The Mohonk International Arbitration Conferences gathered together some high-powered leadership during the birth of the American progressive movement, and catalyzed a series of events and a handful of organizations dedicated to the science of peace: the American Society of International Law, the New York Peace Society, the World Peace Foundation, and the Carnegie Endowment for International Peace all have Mohonk conferences embedded in their DNA.
The concept of a world arbitration board led to the International Peace Conferences at The Hague, Netherlands in 1899 and 1907 and the founding of the International Court of Justice, popularly called the Hague Tribunal. The Hague Conferences served as a model that contributed to the formation of the League of Nations and later the United Nations.
Like Albert and Alfred before them, Keith and his brother Dan loved the place and everything about it. The third generation, they grew up playing in and learning from the woods, and working in the family business. Like Smileys before and after them, they saw it as a sacred trust of sorts, to be deployed to the benefit of all.
Daniel specialized in conservation science; Keith continued the tradition of seeking out and bringing together thought leaders to brainstorm together about living in harmony with and on the planet. The brothers founded Mohonk Trust in 1963 (Mabel Craven Smiley, who took on housekeeping and employee relations as her special mission, kicked in the first $100) to facilitate land preservation and the overall mission. Keith, his wife Ruth, and their colleague Helen Vukasin led the trust’s International Affairs Committee, working with foreign students, international development issues, and collaborating with the UN.
The Mohonk Trust, was reconfigured as Mohonk Preserve in 1978. Keith and his associates founded sister organization Mohonk Consultations in 1980 to further facilitate conferences, forums, awards, publications, public meetings, and service projects, all devoted to the practical nuts and bolts of helping all life to thrive.
Still talking things over
Most annual conferences are just a day long; attendees sit at round tables and break out into small groups to plan concrete actions that will address the issues being discussed. Past conferences have resulted in the founding of a number of related initiatives: Phillies Bridge Farm Project, the Hudson River Watershed Alliance, and the UlsterCorps Hunger Project, as did the regional Transition groups that have spawned all sorts of resilience initiatives, including Repair Cafes, and a free medical clinic in Marbletown.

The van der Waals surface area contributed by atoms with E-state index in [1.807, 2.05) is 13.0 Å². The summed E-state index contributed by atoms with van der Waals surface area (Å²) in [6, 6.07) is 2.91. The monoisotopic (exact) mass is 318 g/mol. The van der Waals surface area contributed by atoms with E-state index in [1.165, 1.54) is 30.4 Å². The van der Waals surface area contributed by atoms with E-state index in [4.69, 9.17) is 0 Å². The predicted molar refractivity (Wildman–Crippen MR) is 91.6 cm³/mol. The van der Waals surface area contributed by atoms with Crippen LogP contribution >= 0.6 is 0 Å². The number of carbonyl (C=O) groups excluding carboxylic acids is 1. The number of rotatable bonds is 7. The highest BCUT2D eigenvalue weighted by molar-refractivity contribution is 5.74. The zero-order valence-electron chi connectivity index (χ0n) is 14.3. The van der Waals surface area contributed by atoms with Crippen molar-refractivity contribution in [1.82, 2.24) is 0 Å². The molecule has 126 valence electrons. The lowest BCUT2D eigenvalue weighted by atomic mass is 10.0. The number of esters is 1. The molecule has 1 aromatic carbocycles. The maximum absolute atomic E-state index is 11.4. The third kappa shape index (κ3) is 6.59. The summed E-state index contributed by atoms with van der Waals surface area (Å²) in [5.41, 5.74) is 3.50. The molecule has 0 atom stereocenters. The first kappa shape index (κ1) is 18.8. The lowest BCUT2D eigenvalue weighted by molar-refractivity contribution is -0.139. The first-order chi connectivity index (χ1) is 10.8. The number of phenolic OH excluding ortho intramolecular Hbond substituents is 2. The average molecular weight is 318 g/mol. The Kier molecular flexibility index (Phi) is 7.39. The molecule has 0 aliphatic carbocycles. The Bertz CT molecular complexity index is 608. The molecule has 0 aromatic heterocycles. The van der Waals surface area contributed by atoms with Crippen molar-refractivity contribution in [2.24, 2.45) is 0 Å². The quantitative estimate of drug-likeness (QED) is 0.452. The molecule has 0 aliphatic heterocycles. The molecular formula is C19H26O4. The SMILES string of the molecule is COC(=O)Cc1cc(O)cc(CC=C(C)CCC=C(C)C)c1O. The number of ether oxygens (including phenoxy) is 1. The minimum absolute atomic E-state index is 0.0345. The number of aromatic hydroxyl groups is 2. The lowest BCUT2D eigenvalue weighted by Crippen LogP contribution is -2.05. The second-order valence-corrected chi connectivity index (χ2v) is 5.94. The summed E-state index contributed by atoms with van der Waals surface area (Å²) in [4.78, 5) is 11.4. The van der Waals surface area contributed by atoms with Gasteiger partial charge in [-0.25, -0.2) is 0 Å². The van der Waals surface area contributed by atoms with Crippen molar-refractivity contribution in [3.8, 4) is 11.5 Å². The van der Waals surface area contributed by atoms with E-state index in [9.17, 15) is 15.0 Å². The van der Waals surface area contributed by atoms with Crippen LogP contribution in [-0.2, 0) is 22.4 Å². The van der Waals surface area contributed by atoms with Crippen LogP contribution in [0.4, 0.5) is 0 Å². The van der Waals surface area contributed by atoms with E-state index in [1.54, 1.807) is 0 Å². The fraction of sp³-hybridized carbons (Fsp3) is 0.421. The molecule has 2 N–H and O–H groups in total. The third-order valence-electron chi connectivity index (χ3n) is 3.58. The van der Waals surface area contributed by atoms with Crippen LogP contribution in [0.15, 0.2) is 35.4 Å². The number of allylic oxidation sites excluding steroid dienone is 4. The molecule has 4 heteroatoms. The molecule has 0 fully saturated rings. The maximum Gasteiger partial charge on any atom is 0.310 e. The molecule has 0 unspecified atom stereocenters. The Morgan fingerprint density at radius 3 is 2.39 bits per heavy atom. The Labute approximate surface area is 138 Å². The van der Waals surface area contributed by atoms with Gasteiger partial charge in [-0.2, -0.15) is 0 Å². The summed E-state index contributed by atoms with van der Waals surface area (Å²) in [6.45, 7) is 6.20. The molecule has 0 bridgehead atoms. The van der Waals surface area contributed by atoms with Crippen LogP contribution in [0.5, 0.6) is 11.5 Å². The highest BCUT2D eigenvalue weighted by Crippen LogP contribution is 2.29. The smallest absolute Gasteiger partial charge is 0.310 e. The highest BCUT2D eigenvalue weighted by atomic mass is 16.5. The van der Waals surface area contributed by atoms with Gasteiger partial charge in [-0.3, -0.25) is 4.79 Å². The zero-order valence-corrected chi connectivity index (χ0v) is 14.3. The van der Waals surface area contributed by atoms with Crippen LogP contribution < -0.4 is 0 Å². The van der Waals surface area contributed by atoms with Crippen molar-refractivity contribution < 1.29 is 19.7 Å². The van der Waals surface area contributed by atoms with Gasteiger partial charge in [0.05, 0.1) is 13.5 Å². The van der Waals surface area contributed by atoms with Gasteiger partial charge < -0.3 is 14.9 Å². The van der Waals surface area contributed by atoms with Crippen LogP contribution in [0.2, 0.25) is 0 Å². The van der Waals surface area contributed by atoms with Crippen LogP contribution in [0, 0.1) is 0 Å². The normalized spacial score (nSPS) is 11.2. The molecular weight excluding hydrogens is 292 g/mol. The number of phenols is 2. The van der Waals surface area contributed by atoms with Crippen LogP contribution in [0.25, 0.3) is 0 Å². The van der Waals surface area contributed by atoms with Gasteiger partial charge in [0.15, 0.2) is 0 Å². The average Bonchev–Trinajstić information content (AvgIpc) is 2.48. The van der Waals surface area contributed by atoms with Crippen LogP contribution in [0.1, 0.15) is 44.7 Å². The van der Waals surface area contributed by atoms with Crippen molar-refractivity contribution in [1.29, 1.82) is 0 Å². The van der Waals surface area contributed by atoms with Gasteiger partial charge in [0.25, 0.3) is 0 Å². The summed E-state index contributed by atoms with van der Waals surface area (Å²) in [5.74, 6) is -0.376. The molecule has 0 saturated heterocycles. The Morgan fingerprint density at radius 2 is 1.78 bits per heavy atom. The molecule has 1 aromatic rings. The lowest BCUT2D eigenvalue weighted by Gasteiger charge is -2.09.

“There’s some deep magic there,” says Berg. “That parlor is a sacred space; you can feel the vibe, the energy from generations.The UN diplomats Sandra’s father entertained. It’s a living tradition. And it’s wide open: you’re welcome to work with us, volunteer, join the board, collaborate. If there’s a particular mission you’re excited about and it relates to the interrelatedness of all life on earth, come get us excited and we’ll take it on.”
Mohonk Consultations also hosts Spring Forums (2019’s was devoted to supporting farmers and farmworkers) and recognizes a regional leader with a Distinguished Achievement Award each year.
The weekend of November 1-3 will feature keynote speakers Philip Hellmich and Dr. Sakena Yacoobi addressing the emerging art and science of peace, and the importance of educating girls and women. Panels and breakout sessions will address the progress of nations in meeting the United Nations’ Sustainable Development Goals, programs offering peace building skills, youth-led initiatives, and a practical look at what can be done locally and regionally to build more peaceful and productive communities in this challenging time.
The gathering will also take a look back at the legacy, well over 100 years old and going strong, of talking things over at Mohonk—from the first arbitration conferences to the most recent iteration, “Realizing a Culture of Peace,” held here in 2016.
Ample opportunity will be available for networking, as the tradition of conferencing at this most special location affords participants the chance to share ideas and intentions, leading to effective efforts in our own communities.
The fifth generation of Smileys has taken the helm. Cousins Eric Gullickson and Tom Smiley, who have a combined 25 years on the property, are “co-leading” as president and CEO, taking the property and all it means forward.
Registration for the conference opens on September 6; the parlor holds a maximum of 120. If you’d like to get in on the conversation, visit mohonk-consultations.org/2019-fall-conference for more information.
Photo: Main buildings surrounding the Mohonk Lake at Mohonk Mountain House.